Please note, this new $50 minimum is not for the purchase itself, but instead for total account purchases. This means that if you have $50+ in total account purchases but buy an item for $3 you can still leave a review.
The $50 minimum seems to be Amazon’s way of battling against people leaving reviews in exchange for a free or discounted product. Doing this will prevent people who only leave reviews after they have received a product for free by making them spend a decent chunk of money before they can do so.
The valid debit or credit card requirement is also a new way for Amazon to prevent incentivized reviews. A common way for reviewers to get a product for free was to buy it at full price, but with a prepaid gift card provided by the seller of the product.
Brand Gating Policy Update – Effective Aug 29th, 2016
Amazon has implemented a new way to prevent the sale of counterfeit items by creating a new fee and application process for resellers.
Sellers wanting to sell a product that is owned by a brand must pay a $1,000+ fee, send in an application to the owner of the brand and be accepted by them to sell their products. This new change is mainly going to impact resellers and retail arbitrage sellers.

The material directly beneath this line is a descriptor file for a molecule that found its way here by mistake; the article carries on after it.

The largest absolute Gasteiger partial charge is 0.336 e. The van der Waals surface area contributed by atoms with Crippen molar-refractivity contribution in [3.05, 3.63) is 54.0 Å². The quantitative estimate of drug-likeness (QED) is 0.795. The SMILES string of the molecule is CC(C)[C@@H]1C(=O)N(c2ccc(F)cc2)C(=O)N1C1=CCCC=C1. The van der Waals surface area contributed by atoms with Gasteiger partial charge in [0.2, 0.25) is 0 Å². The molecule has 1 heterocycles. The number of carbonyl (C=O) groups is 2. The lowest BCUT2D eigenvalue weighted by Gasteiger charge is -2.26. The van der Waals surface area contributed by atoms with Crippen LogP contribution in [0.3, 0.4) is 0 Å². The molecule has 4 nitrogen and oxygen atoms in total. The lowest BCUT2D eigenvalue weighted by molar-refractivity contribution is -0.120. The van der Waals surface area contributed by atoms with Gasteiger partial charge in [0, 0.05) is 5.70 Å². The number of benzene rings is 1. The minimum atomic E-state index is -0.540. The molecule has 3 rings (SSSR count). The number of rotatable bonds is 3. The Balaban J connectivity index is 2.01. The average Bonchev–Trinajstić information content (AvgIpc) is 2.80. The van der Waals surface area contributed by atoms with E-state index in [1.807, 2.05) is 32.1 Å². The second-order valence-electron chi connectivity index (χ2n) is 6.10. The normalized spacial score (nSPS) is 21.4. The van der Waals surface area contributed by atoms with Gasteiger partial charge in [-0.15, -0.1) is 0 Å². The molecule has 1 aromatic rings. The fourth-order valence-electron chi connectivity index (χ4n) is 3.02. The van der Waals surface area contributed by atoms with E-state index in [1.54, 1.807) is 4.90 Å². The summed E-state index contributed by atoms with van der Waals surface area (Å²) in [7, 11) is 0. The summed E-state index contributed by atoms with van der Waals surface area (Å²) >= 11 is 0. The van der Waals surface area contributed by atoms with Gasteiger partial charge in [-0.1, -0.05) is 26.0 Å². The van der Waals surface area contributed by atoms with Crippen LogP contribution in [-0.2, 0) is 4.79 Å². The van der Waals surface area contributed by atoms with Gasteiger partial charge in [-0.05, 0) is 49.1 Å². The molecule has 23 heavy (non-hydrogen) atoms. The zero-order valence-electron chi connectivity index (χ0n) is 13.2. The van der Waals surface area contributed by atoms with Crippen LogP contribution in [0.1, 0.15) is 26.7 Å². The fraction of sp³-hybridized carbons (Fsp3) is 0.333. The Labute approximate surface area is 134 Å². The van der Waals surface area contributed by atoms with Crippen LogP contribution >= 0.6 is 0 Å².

On the other hand, this is good news for private label sellers who create their own brand and have been approved by Amazon’s brand registry. This now prevents resellers from selling your branded product, unless otherwise approved by you. Now more than ever, it’s important for private label sellers to apply for brand registry and make sure your brand is recognized by Amazon.
However, this won’t stop people from creating replica products, removing your brand and then selling it as their own. This is especially true for products that are very similar in nature and the brand name is the only differentiating factor.
New UPC Requirements – Effective Aug 2016
There has been a policy change when it comes to the UPC (Universal Product Code) criteria Amazon that requires for all products. This new change states that Amazon will be checking all UPC codes with the GS1 database and all the information must match. If it doesn’t the product will be considered invalid and will result in your product being removed. You’ll also run the possibility of your account being suspended.